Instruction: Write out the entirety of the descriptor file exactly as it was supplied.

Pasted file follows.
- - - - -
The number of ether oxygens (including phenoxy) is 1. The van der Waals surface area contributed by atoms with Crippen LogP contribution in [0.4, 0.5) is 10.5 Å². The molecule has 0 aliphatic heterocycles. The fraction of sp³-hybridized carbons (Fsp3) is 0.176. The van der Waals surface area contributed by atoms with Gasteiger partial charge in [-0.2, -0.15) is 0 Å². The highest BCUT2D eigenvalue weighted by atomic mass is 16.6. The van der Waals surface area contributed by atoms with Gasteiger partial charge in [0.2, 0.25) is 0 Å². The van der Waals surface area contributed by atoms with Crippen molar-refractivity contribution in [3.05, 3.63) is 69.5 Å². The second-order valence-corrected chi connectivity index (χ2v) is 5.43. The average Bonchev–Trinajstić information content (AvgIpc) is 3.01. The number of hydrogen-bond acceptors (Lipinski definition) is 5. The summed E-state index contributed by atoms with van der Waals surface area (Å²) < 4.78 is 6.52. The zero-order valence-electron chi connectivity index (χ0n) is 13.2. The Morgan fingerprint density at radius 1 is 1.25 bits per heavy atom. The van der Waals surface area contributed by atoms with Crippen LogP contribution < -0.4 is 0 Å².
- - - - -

The number of ether oxygens (including phenoxy) is 1. The van der Waals surface area contributed by atoms with Crippen LogP contribution in [0.4, 0.5) is 10.5 Å². The molecule has 0 aliphatic heterocycles. The fraction of sp³-hybridized carbons (Fsp3) is 0.176. The van der Waals surface area contributed by atoms with Gasteiger partial charge in [-0.2, -0.15) is 0 Å². The highest BCUT2D eigenvalue weighted by atomic mass is 16.6. The van der Waals surface area contributed by atoms with Gasteiger partial charge in [0.2, 0.25) is 0 Å². The van der Waals surface area contributed by atoms with Crippen molar-refractivity contribution in [3.05, 3.63) is 69.5 Å². The second-order valence-corrected chi connectivity index (χ2v) is 5.43. The average Bonchev–Trinajstić information content (AvgIpc) is 3.01. The number of hydrogen-bond acceptors (Lipinski definition) is 5. The summed E-state index contributed by atoms with van der Waals surface area (Å²) < 4.78 is 6.52. The zero-order valence-electron chi connectivity index (χ0n) is 13.2. The Morgan fingerprint density at radius 1 is 1.25 bits per heavy atom. The van der Waals surface area contributed by atoms with Crippen LogP contribution < -0.4 is 0 Å².